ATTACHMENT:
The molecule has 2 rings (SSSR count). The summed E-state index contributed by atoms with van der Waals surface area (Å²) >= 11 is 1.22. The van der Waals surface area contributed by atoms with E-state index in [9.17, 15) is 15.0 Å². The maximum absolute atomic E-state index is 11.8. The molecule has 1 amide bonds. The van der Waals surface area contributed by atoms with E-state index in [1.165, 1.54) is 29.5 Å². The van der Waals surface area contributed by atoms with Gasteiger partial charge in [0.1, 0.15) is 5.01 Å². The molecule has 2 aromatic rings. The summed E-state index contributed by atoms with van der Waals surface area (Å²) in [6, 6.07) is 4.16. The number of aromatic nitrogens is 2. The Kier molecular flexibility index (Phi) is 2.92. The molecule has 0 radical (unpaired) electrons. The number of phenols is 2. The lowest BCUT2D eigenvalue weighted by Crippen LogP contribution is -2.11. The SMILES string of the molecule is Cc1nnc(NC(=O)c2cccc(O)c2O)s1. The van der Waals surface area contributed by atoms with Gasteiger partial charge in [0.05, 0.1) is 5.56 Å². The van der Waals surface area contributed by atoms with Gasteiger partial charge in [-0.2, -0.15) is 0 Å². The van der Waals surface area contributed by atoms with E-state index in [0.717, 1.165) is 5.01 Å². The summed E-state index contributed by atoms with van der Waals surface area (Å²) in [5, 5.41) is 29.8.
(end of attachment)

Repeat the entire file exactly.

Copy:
The molecule has 2 rings (SSSR count). The summed E-state index contributed by atoms with van der Waals surface area (Å²) >= 11 is 1.22. The van der Waals surface area contributed by atoms with E-state index in [9.17, 15) is 15.0 Å². The maximum absolute atomic E-state index is 11.8. The molecule has 1 amide bonds. The van der Waals surface area contributed by atoms with E-state index in [1.165, 1.54) is 29.5 Å². The van der Waals surface area contributed by atoms with Gasteiger partial charge in [0.1, 0.15) is 5.01 Å². The molecule has 2 aromatic rings. The summed E-state index contributed by atoms with van der Waals surface area (Å²) in [6, 6.07) is 4.16. The number of aromatic nitrogens is 2. The Kier molecular flexibility index (Phi) is 2.92. The molecule has 0 radical (unpaired) electrons. The number of phenols is 2. The lowest BCUT2D eigenvalue weighted by Crippen LogP contribution is -2.11. The SMILES string of the molecule is Cc1nnc(NC(=O)c2cccc(O)c2O)s1. The van der Waals surface area contributed by atoms with Gasteiger partial charge in [0.05, 0.1) is 5.56 Å². The van der Waals surface area contributed by atoms with Gasteiger partial charge in [-0.2, -0.15) is 0 Å². The van der Waals surface area contributed by atoms with E-state index in [0.717, 1.165) is 5.01 Å². The summed E-state index contributed by atoms with van der Waals surface area (Å²) in [5, 5.41) is 29.8.